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A semi-automatic rifle is a type of self-loading rifle (also called auto-loading rifle) whose action will automatically cycle (ejects and rechambers) a new round after each shot, but needs the shooter to manually release the trigger and reset/recock the sear and hammer/striker before pulling again to fire another shot; thus, only one round is discharged with each pull of the trigger.
In contrast, a fully automatic rifle both cycles the cartridges and cycles (resets and releases) the hammer/striker automatically (the trigger merely keeps the sear disengaged), so for the duration of the trigger-pull the gun will fire rounds continuously until the ammunition is depleted, or until the trigger is released.
Semi-automatic weapons use gas, blow-forward, blowback or recoil energy to eject the spent cartridge after the round has traveled down the barrel, chamber a new cartridge from its magazine, and reset the action. This enables another round to be fired once the trigger is depressed again.
The self-loading design was a successor to earlier rifles that required manual-cycling of the weapon after each shot, such as the bolt-action rifle or repeating rifles. The ability to automatically load the next round results in an increase in the rounds per minute the operator can fire.
The first successful design for a gas operated semi-automatic rifle is attributed to Mexican General Manuel Mondragon, who unveiled the design in 1885. Other non-gas operated semi-automatic models were the Model 85 and Mannlicher Models 91, 93 and 95 rifles.
In 1903 and 1905, the Winchester Repeating Arms Company introduced the first low-power blowback (non-gas operated) semi-automatic rimfire and centerfire rifles. The Winchester Model 1903 and Winchester Model 1905 operated on the principle of blowback to function semi-automatically. Designed by T.C. Johnson, the Model 1903 achieved commercial success and continued to be manufactured until 1932, when the Winchester Model 63 replaced it.
By the early 20th century, several manufacturers had introduced semi-automatic .22 rifles, including Winchester, Remington, Fabrique Nationale, and Savage Arms, all using the direct blow-back system of operation. Winchester introduced a medium caliber semi-automatic rifle, the Model 1907, as an upgrade to the Model 1905, utilizing a blowback system of operation, in calibers such as .351 Winchester. Both the Model 1905 and Model 1907 saw limited military and police use.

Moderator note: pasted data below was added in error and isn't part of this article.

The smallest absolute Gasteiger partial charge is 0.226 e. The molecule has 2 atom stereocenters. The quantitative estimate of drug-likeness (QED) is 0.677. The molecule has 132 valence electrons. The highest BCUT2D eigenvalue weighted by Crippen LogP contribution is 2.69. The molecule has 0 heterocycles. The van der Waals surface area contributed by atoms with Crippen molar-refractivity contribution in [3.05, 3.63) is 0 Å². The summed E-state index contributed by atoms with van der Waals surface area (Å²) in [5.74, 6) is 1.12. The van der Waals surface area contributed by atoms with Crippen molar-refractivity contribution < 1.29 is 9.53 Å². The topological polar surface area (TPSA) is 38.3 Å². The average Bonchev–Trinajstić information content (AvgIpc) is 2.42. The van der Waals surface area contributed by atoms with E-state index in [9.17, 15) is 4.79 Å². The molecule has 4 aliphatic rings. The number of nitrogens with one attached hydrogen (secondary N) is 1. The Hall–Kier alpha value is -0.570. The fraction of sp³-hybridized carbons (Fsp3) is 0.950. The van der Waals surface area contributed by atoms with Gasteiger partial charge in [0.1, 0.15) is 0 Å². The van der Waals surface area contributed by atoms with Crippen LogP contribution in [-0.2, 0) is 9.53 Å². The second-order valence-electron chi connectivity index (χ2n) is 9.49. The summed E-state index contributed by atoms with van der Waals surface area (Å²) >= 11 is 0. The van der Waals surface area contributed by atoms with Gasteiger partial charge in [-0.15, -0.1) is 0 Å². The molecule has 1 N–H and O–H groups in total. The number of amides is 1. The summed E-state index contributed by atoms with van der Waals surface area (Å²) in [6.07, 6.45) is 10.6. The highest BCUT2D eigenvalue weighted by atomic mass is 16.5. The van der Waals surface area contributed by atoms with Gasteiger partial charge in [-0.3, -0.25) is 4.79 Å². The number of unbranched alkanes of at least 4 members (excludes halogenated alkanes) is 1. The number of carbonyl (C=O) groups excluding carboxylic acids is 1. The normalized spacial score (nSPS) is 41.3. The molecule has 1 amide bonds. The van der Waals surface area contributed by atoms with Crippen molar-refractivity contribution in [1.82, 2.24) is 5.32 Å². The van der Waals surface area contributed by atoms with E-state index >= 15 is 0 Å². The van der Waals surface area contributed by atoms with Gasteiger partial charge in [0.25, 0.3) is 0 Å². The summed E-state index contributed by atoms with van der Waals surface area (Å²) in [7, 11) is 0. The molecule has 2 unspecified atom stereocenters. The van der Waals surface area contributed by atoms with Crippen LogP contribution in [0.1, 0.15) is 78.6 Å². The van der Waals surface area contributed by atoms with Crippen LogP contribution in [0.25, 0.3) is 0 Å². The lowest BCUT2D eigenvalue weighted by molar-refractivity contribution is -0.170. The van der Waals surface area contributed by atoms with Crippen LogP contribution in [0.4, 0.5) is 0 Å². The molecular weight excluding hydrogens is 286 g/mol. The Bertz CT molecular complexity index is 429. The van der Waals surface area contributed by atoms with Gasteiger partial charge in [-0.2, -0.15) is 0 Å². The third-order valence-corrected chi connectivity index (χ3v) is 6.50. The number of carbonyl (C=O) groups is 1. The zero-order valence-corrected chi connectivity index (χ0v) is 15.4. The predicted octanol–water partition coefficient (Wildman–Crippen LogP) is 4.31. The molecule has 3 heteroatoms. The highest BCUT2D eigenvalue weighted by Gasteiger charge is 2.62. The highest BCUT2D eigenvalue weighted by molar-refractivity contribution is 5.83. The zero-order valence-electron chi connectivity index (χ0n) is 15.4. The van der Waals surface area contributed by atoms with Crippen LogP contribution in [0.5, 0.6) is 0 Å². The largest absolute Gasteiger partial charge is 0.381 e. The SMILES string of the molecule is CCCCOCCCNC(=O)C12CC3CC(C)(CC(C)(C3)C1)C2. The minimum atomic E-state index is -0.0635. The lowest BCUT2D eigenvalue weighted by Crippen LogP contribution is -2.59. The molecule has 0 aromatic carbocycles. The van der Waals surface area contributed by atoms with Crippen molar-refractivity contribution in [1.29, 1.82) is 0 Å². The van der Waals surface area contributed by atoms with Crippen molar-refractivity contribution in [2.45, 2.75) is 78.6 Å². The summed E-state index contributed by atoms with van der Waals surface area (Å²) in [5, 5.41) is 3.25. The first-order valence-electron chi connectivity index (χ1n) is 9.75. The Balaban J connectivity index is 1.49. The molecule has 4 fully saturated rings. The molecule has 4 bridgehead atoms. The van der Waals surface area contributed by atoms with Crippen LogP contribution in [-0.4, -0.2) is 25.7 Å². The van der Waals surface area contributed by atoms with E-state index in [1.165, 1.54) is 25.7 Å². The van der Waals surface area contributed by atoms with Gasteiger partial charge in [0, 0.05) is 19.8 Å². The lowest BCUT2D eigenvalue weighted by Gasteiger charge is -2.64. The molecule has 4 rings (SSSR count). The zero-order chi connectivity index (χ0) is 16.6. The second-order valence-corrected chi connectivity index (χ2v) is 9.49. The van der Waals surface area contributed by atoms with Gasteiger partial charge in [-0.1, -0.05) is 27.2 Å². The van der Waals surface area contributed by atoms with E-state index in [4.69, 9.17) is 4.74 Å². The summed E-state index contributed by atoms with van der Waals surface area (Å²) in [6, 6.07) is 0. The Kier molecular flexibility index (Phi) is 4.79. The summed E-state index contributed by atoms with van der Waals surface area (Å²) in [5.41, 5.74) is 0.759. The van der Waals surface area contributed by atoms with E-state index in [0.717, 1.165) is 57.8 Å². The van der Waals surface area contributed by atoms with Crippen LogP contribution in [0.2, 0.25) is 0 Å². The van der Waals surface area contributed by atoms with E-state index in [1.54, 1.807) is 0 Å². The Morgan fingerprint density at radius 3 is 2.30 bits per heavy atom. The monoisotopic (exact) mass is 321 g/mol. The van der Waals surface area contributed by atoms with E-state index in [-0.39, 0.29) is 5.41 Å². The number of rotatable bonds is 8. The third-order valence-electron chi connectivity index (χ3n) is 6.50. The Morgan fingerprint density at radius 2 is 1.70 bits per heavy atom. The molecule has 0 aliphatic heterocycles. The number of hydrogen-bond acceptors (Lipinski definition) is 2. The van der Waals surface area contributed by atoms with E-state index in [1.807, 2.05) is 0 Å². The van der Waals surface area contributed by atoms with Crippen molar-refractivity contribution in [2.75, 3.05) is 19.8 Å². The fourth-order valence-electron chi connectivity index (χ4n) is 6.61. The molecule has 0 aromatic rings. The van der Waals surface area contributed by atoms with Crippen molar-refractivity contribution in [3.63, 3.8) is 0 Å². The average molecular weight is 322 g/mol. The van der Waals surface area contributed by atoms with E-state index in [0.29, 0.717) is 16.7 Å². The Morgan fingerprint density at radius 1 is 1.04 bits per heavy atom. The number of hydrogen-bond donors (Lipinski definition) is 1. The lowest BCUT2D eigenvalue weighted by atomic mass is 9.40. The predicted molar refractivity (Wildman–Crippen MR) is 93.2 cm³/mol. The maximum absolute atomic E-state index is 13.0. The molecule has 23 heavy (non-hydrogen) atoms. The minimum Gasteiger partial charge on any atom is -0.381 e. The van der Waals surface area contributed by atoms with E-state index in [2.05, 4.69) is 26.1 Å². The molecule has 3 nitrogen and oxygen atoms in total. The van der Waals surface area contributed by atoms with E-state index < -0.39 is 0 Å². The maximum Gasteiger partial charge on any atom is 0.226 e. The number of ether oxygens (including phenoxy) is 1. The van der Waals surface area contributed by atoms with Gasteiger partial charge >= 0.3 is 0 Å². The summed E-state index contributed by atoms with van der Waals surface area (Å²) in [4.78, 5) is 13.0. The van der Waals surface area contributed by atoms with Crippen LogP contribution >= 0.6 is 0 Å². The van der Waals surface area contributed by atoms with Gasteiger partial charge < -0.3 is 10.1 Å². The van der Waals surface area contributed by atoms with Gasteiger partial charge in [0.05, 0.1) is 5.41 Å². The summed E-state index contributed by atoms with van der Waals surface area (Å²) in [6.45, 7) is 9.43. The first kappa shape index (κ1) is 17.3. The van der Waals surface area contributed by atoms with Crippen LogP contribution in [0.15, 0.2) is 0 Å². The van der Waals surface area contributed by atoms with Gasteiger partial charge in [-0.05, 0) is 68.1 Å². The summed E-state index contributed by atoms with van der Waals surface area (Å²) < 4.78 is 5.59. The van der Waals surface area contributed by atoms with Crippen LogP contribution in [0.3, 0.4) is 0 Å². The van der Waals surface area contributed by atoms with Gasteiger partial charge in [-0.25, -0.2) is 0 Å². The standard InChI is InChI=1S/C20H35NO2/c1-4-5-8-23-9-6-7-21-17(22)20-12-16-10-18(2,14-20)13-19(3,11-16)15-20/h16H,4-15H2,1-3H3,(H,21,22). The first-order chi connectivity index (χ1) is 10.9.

In 1906, Remington Arms introduced the "Remington Auto-loading Repeating Rifle." Remington advertised this rifle, renamed the "Model 8" in 1911, as a sporting rifle. This is a locked-breech, long recoil action designed by John Browning. The rifle was offered in .25, .30, .32, and .35 caliber models, and gained popularity among civilians as well as some law enforcement officials who appreciated the combination of a semi-automatic action and relatively powerful rifle cartridges. In 1936 the Model 81 superseded the Model 8, and was offered in .300 Savage as well as the original Remington calibers.
In 1908 General Manuel Mondragon patented the world's first gas-operated semi-automatic rifle, the Mondragón rifle M1908. Mexico was to the first nation to use a semi-auto rifle in battle in 1911; the rifles were issued to regular troops during the Mexican revolution. This would be the basis of all future semi-automatic firearms to date.
After the Mondragon rifle was released, France came out with its own semi-automatic rifle, the Fusil Automatique Modele 1917. This is a locked breech, gas-operated action which is very similar in its mechanical principles to the subsequent M1 Garand in the United States. The M1917 was fielded during the latter stages of WWI, where it did not receive a favorable reception. However its shortened and improved version, the Model 1918, gave complete satisfaction during the Moroccan Rif War from 1920 to 1926. Still, the Lebel bolt-action rifle remained the standard French infantry rifle until replaced in 1936 by the MAS-36, also a bolt action, despite the various semi-automatic rifles designed between 1918 and 1935.
Other nations experimented with self-loading rifles between the two World Wars, including the United Kingdom, which had intended to replace the bolt-action Lee-Enfield with a self-loading rifle, The UK discarded that plan when the Second World War became imminent, shifting its emphasis to speeding-up re-armament with existing weapons. The Soviet Union and Nazi Germany both issued effective self-loading and selective-fire rifles on a large scale during the course of that war, but not in sufficient numbers to replace their standard bolt-action rifles.
In 1937, the American M1 Garand was the first semi-automatic rifle to replace a nation's bolt-action rifle as the standard-issue infantry weapon. The gas-operated M1 Garand was developed by Canadian-born John Garand for the U.S. government at the Springfield Armory in Springfield, Massachusetts. After years of research and testing, the first production model of the M1 Garand was unveiled in 1937. During World War II, the M1 Garand gave American infantrymen an advantage over their opponents, most of whom were issued slower firing bolt-action rifles.
The Soviet AVS-36, SVT-38, and SVT-40, as well as the German Gewehr 43, were semi-automatic gas-operated rifles issued during World War II in relatively small numbers. In practice, they did not replace the bolt-action rifle as a standard infantry weapon of their respective nations.
Another gas-operated semi-automatic rifle developed toward the end of World War II was the SKS. Designed by Sergei Gavrilovich Simonov in 1945, it came equipped with a bayonet and could be loaded with ten rounds, using a stripper clip. It was the first widely issued rifle to use the 7.62×39mm cartridge.